My initial thoughts were that I would put the 70-200mm on the MK III and the 16-35mm on the Mk II. The reason for this is that the Mk III has an improved autofocus system and a much better auto ISO function than the MK II. The combination of those features should give me more stability for the longer lenses, whereas the the 16-35mm - shot wide open if need be - would be fine on the Mk II. I'd put the longer (and heavier) lens on my left shoulder - if I shoot with one body, it's always on my left, so I'm used to this. Normally I would have my camera bag slung across my chest to the right (with the strap on the left shoulder) to balance out the weight, but with two bodies, I'd just have to juggle the bag (and in fact wound up usually leaving it in the press van or stashing it at a venue).

I’ll walk through my site-specific plans in those respective sections, but for now I’ll touch on some overall planning and coordination. Based on conversations with the Embassy PAO folks and site officers for the various visits, the Secretary’s schedule looked like this: her plane would arrive on a Tuesday evening. There may or may not be a press availability when she deplaned (turned out, there wasn’t – I never even went to the airport that night) and she would then go to her hotel for the evening. The next day was the big one: meet at the hotel in the morning and follow her to a local health clinic (a USAID sponsored event), then to the presidency, next to the university (for her aforementioned speech), and finally back to the hotel where she’d meet the embassy folks, pose for a few photos, and then call it a day. The third day would see her flying out early.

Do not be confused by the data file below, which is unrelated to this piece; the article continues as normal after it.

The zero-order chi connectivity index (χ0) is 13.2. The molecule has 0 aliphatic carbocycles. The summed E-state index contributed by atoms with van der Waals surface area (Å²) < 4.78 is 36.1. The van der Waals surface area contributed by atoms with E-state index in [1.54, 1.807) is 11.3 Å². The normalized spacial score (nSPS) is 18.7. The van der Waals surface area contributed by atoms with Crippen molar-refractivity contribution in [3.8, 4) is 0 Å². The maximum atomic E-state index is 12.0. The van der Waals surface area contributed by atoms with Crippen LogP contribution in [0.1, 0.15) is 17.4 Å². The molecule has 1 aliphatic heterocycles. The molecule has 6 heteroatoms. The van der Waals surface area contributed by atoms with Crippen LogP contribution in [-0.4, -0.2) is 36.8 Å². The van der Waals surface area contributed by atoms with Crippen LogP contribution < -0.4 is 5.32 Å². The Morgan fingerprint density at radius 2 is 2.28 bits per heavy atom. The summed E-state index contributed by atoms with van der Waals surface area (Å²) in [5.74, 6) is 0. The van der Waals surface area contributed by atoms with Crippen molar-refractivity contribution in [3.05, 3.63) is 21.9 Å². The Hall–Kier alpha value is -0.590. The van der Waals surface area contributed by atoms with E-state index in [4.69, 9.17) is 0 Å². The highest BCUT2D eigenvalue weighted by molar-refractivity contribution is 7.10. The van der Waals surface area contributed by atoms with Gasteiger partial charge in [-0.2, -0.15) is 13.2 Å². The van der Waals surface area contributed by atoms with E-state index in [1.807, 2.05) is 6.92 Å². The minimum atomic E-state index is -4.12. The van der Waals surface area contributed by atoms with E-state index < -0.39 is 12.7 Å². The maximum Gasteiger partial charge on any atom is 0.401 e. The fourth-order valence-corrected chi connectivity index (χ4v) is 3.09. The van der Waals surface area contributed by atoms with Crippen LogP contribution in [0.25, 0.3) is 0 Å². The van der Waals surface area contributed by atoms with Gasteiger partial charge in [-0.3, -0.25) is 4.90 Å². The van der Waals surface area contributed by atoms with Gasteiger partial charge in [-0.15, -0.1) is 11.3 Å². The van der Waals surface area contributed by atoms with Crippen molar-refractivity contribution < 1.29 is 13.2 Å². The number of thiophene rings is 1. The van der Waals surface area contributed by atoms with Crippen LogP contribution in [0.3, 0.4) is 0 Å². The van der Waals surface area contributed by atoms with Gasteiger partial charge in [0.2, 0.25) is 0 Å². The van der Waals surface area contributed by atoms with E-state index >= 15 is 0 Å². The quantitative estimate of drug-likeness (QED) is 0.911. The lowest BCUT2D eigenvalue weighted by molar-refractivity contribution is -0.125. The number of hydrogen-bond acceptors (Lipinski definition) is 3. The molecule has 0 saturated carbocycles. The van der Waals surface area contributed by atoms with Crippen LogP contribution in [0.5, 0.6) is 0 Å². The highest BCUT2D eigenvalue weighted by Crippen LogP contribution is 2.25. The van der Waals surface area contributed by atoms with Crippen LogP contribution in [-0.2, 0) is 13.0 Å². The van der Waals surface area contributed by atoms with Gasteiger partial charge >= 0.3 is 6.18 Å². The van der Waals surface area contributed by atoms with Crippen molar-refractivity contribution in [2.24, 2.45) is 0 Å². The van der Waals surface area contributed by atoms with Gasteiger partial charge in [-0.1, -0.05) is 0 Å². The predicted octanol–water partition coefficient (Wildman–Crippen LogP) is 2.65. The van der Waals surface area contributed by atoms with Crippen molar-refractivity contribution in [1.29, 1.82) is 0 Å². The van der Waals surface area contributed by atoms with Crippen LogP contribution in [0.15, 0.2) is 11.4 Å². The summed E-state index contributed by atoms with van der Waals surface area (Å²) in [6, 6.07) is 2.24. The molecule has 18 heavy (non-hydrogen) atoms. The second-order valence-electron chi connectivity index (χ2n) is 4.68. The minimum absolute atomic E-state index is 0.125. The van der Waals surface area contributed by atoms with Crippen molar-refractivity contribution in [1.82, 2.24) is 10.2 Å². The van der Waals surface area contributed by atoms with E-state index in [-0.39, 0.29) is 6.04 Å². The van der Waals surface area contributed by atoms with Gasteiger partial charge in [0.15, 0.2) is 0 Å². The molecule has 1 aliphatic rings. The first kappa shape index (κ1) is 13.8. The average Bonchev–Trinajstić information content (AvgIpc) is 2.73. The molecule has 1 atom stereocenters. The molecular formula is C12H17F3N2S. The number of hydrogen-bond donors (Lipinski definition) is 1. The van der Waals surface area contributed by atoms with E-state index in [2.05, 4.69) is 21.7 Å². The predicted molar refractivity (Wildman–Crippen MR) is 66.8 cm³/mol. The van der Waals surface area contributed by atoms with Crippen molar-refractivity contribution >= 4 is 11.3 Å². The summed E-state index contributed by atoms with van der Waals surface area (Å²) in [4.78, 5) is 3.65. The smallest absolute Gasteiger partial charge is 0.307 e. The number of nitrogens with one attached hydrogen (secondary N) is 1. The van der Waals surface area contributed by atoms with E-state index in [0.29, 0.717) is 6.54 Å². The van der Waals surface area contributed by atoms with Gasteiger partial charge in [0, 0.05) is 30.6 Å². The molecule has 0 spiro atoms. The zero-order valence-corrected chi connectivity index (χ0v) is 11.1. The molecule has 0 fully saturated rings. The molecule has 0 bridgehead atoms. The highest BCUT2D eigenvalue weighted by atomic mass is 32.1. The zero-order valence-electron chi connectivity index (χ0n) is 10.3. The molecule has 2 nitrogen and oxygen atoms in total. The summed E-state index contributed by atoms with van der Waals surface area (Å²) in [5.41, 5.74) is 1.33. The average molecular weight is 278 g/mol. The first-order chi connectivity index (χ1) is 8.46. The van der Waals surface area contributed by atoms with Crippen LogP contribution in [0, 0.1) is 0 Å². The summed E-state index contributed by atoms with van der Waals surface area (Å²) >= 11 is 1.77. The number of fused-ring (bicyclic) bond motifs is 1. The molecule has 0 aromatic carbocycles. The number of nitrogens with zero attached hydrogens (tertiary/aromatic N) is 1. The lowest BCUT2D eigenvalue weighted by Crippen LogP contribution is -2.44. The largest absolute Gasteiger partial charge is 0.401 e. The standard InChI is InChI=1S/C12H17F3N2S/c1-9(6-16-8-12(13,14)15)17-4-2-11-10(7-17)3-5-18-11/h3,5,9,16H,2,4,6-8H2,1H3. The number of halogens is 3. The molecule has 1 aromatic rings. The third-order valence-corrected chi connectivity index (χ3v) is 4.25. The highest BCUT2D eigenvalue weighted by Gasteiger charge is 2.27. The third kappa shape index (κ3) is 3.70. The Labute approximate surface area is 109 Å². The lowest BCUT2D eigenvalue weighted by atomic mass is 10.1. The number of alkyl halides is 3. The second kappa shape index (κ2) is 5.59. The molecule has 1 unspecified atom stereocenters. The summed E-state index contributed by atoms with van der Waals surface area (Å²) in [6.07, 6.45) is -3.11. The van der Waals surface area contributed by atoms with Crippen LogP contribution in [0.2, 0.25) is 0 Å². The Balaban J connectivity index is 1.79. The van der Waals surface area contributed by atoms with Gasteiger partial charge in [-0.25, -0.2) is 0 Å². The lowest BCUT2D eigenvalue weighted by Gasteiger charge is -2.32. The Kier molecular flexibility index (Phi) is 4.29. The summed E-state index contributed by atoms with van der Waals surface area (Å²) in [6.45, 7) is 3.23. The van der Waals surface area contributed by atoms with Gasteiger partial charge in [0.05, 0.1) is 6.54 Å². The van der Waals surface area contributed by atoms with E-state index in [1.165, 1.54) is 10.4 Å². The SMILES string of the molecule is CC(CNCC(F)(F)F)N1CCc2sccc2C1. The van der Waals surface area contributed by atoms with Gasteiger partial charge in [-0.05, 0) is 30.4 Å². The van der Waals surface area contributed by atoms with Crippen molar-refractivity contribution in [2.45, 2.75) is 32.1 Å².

With that in mind, I had two final concerns related to coordination and access. For the first part, the embassy PAOs were extremely helpful – they would have one officer traveling with the press at all times and if I just hung out by her, I’d be in the right place at the right time (to include knowing which van to get into). Once on site, I’d have the freedom (they insisted, despite my skepticism) to move around as needed (generally speaking) to get my shots. Which led to my second concern – access. Even though I worked at the embassy, I wasn’t sure how the Secretary’s security detail would react to an unknown photographer working these events. Fortunately though, I was able to talk to one of the senior officers who answered these concerns pretty succinctly: don’t worry about it. He would let the other members of the detail know that I’d be around and that should be that. Having had previous run-ins with overzealous security while photographing before, however, I was concerned that they still wouldn’t know me on sight and that some sort of misunderstanding was bound to come up, but none ever did.

There was one final issue that did come up with almost perfect timing however. The night before the Secretary’s arrival, I was cooking dinner when I suffered a kitchen mishap that resulted in a pretty deep cut to one of my knuckles. In fact, to one of my index fingers. My right index finger. My trigger finger.

Way to go, Tom Berringer

All right Sports Fans; sorry for the long setup, but this is the necessary background for what led up to the big event. From here on out, I’ll actually be breaking down the sites and the shots I got at each. It’s about to get good. Well, better anyway.